When Mrs. May adopted the central ground with her resurgence in social policies, following her “A Country That Works For Everyone” slogan, the Thatcherites remained silent.
When Mr. Hammond decided to abandon monetarism for a fiscal economic focus, the Thatcherites still remained silent.
Above: Phillip Hammond. Creative Commons 2.0.
Finally, when May led a car crash of an election campaign, the neoliberal faction still held their tongue. No doubt as a loyal display of party unity.
What, at first, appeared to be a significant loss of power and a silenced voice now reveals itself as much, much more. Whether by accident, or on purpose, the Thatcherites and neoliberals have managed to disassociate themselves from Theresa May’s traditional take on the party, allowing them to escape the horrors of last night. Now, the faction cannot remain silent. The vultures are beginning to circle.
At the moment I am writing this, very little is coming from inside the Conservative Party. It appears as though their current focus is unity; assuring the DUP support them and attempting to form a coalition government.
However, it appears to be the end of May. She cannot survive the medium-term with a 10 seat majority (assuming she is successful in her coalition attempts with the DUP), and her attempt to push the party towards the centre to gain more votes has had an adverse effect.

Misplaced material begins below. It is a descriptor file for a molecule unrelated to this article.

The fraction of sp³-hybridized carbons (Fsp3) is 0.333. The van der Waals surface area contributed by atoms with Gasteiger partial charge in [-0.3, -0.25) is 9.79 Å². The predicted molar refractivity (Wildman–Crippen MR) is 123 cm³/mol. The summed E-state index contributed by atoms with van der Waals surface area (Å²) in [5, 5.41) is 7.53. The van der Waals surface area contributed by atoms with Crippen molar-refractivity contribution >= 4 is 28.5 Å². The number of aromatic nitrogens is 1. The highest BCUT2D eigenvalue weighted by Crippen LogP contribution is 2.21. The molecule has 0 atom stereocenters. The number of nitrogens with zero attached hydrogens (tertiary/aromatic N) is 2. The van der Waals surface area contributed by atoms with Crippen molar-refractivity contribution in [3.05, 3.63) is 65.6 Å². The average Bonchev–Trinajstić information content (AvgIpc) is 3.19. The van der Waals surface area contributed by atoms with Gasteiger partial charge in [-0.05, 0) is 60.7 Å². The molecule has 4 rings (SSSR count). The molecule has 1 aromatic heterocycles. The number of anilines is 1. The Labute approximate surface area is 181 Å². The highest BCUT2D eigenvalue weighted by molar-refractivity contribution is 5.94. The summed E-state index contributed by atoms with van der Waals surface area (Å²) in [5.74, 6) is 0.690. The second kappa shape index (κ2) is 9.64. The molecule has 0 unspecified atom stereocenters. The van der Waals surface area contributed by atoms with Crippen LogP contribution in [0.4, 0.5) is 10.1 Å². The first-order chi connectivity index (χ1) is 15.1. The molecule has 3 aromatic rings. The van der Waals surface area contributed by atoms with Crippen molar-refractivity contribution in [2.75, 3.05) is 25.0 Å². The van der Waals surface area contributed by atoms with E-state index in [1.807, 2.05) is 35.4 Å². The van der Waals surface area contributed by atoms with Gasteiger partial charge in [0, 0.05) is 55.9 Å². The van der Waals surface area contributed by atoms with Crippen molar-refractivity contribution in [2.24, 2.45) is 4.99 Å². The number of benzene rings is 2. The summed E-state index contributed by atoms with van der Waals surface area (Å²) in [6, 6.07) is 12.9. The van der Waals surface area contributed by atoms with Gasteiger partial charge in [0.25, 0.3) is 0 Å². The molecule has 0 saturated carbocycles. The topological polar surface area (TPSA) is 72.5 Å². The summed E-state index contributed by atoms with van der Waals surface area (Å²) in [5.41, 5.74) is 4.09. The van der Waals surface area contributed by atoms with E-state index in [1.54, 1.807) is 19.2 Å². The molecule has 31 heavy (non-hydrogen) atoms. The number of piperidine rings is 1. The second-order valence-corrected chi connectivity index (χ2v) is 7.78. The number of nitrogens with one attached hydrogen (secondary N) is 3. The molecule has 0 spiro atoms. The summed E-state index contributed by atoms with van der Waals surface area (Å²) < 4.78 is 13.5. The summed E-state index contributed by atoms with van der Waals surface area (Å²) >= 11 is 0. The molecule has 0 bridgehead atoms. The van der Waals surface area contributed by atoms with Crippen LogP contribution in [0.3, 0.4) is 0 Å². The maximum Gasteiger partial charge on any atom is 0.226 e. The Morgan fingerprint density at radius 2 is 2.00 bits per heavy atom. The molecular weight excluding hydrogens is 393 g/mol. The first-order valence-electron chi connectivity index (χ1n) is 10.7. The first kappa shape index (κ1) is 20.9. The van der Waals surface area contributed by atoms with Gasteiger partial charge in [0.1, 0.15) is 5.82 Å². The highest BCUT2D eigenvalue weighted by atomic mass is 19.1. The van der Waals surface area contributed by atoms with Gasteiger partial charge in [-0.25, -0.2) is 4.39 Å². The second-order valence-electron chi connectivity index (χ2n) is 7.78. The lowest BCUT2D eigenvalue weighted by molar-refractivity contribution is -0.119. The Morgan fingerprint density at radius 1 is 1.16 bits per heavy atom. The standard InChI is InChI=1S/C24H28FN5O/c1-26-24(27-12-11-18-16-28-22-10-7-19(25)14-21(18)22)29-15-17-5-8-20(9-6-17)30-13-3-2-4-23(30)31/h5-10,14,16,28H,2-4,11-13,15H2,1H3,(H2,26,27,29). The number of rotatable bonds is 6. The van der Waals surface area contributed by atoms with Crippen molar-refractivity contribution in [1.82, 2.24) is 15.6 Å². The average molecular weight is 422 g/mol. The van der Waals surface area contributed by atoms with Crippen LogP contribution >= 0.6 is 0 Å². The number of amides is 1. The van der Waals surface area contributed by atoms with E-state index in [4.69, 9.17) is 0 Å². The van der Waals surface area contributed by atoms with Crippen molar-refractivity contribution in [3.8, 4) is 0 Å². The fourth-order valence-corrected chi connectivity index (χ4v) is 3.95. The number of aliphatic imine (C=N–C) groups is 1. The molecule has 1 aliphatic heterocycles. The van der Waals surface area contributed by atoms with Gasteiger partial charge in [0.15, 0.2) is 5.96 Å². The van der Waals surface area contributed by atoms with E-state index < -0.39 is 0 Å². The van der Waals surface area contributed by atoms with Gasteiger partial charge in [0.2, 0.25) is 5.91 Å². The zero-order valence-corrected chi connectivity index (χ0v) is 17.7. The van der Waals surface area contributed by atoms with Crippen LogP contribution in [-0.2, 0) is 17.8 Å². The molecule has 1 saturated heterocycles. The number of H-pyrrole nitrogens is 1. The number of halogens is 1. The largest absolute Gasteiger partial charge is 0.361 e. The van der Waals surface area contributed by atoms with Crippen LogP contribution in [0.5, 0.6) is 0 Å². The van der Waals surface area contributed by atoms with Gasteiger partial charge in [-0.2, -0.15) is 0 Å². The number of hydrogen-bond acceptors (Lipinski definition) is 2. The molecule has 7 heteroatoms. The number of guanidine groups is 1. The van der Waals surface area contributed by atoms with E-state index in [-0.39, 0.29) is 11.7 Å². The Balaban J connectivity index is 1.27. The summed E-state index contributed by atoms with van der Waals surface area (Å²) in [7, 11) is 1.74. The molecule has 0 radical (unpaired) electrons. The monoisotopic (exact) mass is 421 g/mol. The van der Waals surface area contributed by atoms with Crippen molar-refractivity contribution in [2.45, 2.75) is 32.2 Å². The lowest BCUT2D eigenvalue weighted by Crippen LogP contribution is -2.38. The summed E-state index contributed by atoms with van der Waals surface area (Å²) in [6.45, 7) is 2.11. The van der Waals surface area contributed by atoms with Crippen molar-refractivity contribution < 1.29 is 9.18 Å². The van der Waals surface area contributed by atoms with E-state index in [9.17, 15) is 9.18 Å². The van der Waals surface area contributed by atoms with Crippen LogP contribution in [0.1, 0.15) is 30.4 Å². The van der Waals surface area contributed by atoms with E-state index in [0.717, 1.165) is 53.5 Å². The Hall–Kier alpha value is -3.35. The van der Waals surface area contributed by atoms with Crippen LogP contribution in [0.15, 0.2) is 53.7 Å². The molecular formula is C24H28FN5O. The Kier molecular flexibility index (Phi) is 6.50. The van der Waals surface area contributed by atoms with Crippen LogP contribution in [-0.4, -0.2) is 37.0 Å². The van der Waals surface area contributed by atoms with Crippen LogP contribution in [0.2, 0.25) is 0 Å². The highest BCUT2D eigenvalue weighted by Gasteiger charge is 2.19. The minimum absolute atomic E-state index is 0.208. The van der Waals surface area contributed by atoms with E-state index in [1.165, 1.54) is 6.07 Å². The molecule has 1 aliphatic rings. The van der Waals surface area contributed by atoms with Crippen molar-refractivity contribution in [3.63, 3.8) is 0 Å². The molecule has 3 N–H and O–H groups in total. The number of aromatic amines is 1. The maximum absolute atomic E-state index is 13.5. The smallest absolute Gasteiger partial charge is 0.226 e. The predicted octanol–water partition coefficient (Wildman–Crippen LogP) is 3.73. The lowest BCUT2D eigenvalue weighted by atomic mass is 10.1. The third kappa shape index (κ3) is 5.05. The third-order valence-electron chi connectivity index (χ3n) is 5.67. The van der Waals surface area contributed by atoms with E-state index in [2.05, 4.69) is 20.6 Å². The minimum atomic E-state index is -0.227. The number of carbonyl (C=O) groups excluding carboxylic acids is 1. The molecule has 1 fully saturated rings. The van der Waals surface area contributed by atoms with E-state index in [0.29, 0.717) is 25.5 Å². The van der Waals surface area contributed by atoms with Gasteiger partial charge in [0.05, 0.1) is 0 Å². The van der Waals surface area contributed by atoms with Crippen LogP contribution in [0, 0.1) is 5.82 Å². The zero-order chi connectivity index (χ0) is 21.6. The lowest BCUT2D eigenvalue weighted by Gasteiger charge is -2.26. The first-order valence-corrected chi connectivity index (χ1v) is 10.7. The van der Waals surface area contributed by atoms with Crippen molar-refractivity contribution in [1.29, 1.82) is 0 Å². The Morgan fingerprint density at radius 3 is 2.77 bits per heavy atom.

So the real winners in this scenario? The Conservative Party’s Thatcherism and neoliberal faction.
By using exactly the same methods Mrs. May used to gain power, staying quiet during a key election/referendum, the Thatcherites are set to usurp power once more in the Conservative government and slowly push back to where Cameron’s government lay, and potentially beyond.
Theresa May isn’t Jeremy Corbyn, she isn’t as principled in her beliefs and is no doubt more willing to step aside should the appropriate pressure appear. Were this to happen, there would no doubt be a number of key contendors for the party leadership:
Amber Rudd would no doubt stand, but she barely scraped it through in Hastings and would probably be considered too soft on the Brexit front.
Philip Hammond would no doubt be a dark horse candidate, one of the few left to prop up one-nation conservatism, but he has the stains of this election’s spillage all over him. The same issue Michael Fallon would face.
This leaves Boris Johnson and David Davis. Both are from the Thatcherite, neoliberal faction, both believe in free market economics and both are hard Brexiteers. A result would almost inevitably fall in one of their favour, were they to stand, resulting in a usurpation of power; Johnson and Davis may have been at odds in 2010 over many key issues within the party, but they stand here combined and no-doubt, behind their supportive smiles to Theresa May, planning their campaigns.
So the real winners of the 2017 General Election? The Conservative Party… the neoliberal faction within the Conservative Party.
Below: David Davis (left), Sebastian Kurz (right).